‘Will you and I be led back into a world of furnishing fantasy such as … the Prince Regent revelled in? [The Daily Telegraph, 14 July, 1953].
These were the words of a rather bewildered critic in June 1953, after viewing a pair of fantastical new suites opened earlier that month at The Dorchester Hotel in London, designed by the celebrated set, costume, and party confectioner, Oliver Messel. Whether intentionally or not, the review astutely hit upon a valuable point so often overlooked when considering the output of many British furniture makers and designers; the assessment of the life’s work of renowned furniture makers and designers should not be limited to their own output and direct copies, but to the designs and objects that inspired them and to those who followed. Historic pieces are often merely regarded as relics of a bygone age that delight only the most devout of furniture fanciers, but designers like Messel remind us of how mistaken these views are and this is self-evident in the Regency style interiors of the Dorchester Hotel.
Born in London on the 13th of January 1904, Oliver Messel attended Eton College (1917–21), leaving early to study painting at the Slade School of Fine Art. By the early 1930s he was one of Britain’s principal stage designers, having had great success with productions such as the Cochran Revues; his baroque style raised standards and attracted its own public. Operatic, ballet and film productions and royal command performances followed. He enjoyed an illustrious career, working with the Russian ballet impresario, Sergei Diaghilev, and English theatrical manager and impresario, C. B. Cochran, as well stars like Elizabeth Taylor and Vivien Leigh.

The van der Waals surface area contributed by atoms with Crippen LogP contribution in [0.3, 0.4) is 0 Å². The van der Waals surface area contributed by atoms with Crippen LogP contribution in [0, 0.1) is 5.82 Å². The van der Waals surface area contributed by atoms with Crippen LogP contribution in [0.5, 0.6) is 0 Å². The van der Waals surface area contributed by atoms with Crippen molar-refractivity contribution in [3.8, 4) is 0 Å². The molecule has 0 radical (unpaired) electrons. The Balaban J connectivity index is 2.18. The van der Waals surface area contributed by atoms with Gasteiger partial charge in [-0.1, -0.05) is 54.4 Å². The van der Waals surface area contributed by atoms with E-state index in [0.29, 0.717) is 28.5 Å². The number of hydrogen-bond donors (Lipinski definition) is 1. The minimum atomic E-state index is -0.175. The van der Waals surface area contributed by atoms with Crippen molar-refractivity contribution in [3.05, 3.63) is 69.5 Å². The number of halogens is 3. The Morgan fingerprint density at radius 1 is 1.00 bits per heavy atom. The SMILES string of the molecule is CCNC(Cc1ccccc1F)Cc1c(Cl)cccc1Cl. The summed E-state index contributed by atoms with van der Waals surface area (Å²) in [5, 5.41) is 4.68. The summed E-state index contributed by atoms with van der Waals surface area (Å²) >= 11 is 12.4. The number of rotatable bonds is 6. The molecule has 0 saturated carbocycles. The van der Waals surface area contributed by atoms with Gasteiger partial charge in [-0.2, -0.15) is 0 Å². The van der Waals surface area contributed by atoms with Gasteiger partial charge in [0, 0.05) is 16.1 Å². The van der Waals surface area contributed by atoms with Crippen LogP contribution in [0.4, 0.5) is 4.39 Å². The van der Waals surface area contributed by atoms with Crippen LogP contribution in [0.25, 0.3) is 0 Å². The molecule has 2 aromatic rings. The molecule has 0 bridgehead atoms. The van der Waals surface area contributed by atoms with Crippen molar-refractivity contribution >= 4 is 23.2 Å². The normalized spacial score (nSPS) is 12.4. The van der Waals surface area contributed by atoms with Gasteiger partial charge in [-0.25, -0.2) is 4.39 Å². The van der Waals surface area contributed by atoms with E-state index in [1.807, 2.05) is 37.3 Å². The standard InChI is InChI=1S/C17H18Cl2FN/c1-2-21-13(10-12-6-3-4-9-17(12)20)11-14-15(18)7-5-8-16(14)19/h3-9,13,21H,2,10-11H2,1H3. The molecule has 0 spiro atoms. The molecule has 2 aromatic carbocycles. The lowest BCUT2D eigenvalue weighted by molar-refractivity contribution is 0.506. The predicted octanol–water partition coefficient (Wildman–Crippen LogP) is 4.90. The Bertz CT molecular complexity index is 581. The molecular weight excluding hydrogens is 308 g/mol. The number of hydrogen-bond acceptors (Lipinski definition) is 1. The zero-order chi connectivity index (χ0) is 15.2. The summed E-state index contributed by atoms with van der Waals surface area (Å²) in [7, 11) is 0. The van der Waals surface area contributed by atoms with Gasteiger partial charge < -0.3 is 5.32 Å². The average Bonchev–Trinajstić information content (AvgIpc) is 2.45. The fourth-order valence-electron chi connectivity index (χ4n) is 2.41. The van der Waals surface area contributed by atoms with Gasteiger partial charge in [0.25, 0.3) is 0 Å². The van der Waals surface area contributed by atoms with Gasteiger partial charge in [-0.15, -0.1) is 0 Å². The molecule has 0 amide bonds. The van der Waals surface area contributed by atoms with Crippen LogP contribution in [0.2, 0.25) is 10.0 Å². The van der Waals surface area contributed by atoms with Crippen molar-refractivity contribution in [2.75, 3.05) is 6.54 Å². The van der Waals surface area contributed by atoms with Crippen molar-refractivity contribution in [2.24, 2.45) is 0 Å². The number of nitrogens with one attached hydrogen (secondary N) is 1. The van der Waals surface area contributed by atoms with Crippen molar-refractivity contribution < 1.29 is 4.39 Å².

While the majority of his oeuvre was sadly ephemeral, the Dorchester was an example of his short but prolific contribution to twentieth-century British interiors and furniture designs. Despite having taken his first steps into this medium in the 1930s, these rooms were pivotal in the development of Messel’s work, being the first large scale project he executed, and remaining to this day one of the most comprehensive displays of his skill as a furniture designer. In keeping with his sets and costumes, the furniture he created illustrates a fantastical mixture of styles, from the baroque and rococo to the neoclassical and regency, dashed together with lashings of ingenuity and wit. However, it was arguably the latter he employed for his commission in the Dorchester Hotel.
Messel’s style is playful, but sits in a much broader context of Regency Revivalism popular in the first half of the twentieth century, with terms like ‘Vogue Regency’ denoting glamour and luxury. English designers like John Fowler used it to develop idiosyncratically English interiors. Indeed, in 1931, the renowned architectural historian, Christopher Hussey wrote in Country Life that it was the ‘Kinship between Regency and modern tastes’ that allowed the style to redevelop [J. Cornforth, The Inspiration of the Past (London, 1985) p. 60]. In this spirit Messel designed various pieces of furniture at the Dorchester which owed much to the designs of the period.